Finally, in aesthetic terms, the Avid is a great looking thing. Where I would happily call the Rega RP3 pretty, the Avid is handsome. The minimalism of the design is fantastic to look at and there's something very businesslike about the Ingenium. The option of two arms arguably looks even cooler and nothing says analogue maniac like a twin arm turntable.
The whole design feels immensely solid and exactingly assembled.
What's not so good about the Ingenium?The Avid has three flaws, two of which are design niggles and the other is a function of the basic design. The first is that the switch for the motor is a lamp switch type device on the mains cable. Depending on how you place the Ingenium, this can make it hard to reach. The second is that as the motor is positioned free of the chassis, you need to take a little care placing it as too close or too far from the bearing can affect the otherwise impressively solid pitch stability.
The third is that as a 'skeleton' deck, the Avid has no dust or child protection as standard. This means that it is rather more vulnerable than the two proceeding decks to the outside world. Avid offers some covers and other options are available but this of course will be additional to the cost of the turntable.
How was the Ingenium tested?The Avid was tested with a Naim Supernait 2 integrated amp, Avid Pellar phono stage and Neat Momentum 4i floorstanders all connected to an IsoTek Evo 3 Sigmas mains conditioner. Like the other turntables, as it was placed on a ground coupled rack, the Ingenium was also placed on an isolation platform that also comes from Avid - indeed it is designed with a view to being used with the Ingenium or Diva turntables. Once again, I'm sure you'll be amazed to learn I tested the Avid with vinyl.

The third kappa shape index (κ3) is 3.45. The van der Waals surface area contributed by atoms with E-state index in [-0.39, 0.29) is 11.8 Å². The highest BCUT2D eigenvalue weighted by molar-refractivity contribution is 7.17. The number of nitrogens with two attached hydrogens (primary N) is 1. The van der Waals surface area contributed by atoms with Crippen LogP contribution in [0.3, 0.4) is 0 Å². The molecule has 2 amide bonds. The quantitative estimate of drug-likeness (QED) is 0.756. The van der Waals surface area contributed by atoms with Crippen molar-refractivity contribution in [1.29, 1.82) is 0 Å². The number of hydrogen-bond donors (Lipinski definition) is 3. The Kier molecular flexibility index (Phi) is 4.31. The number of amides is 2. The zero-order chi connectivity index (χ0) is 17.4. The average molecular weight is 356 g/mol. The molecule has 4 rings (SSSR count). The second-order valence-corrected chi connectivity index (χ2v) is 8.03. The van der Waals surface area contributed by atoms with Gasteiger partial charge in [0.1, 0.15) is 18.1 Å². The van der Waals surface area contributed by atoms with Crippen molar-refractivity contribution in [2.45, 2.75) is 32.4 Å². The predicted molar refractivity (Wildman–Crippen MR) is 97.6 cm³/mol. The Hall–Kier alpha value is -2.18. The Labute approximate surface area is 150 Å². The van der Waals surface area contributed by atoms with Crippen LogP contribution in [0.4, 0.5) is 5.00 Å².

What does the Ingenium sound like?As I alluded to at the start of the review, the Avid represents a step forward in design terms over what has gone before. Simply put, the most important thing it does is that you can't hear it or more accurately, you can't attribute any significant aspects of the performance to it. If you budget can stretch to the fitting of an SME arm, the Avid is probably the most affordable truly neutral turntable you can buy. As it stands, the Pro-Ject arm does have a little character of its own but this is still a fearsomely accurate deck.
This means that the Avid will genuinely play you what is in the groove of the record with nothing added or removed from the performance. Where the record has excitement, there is plenty of it. The utterly euphoric Go! by Public Service Broadcasting pounds along with the mounting excitement of the track building relentlessly all the while. Switch to the disparate jazz of the Portico Quartet and the Avid gives this curious record, the space it needs to shine. This is vinyl as a reference not a toy.
With this studied neutrality comes an ability to really pull information out of the grooves that escapes notice on less capable designs. If you take something like Fink meets the Royal Concertgebouw Orchestra, this is a pressing that can really show what a turntable can do. It has vast dynamic range and goes very low and very high. Play it on a less capable deck and it is good - very good in fact - but there is a sense that all of the information isn't being reproduced. Heresy of heresies, it actually sounds better as a lossless download. Give it to the Ingenium and finally, those complex string sections and powerful brass start to make sense and this amazing record starts to come good.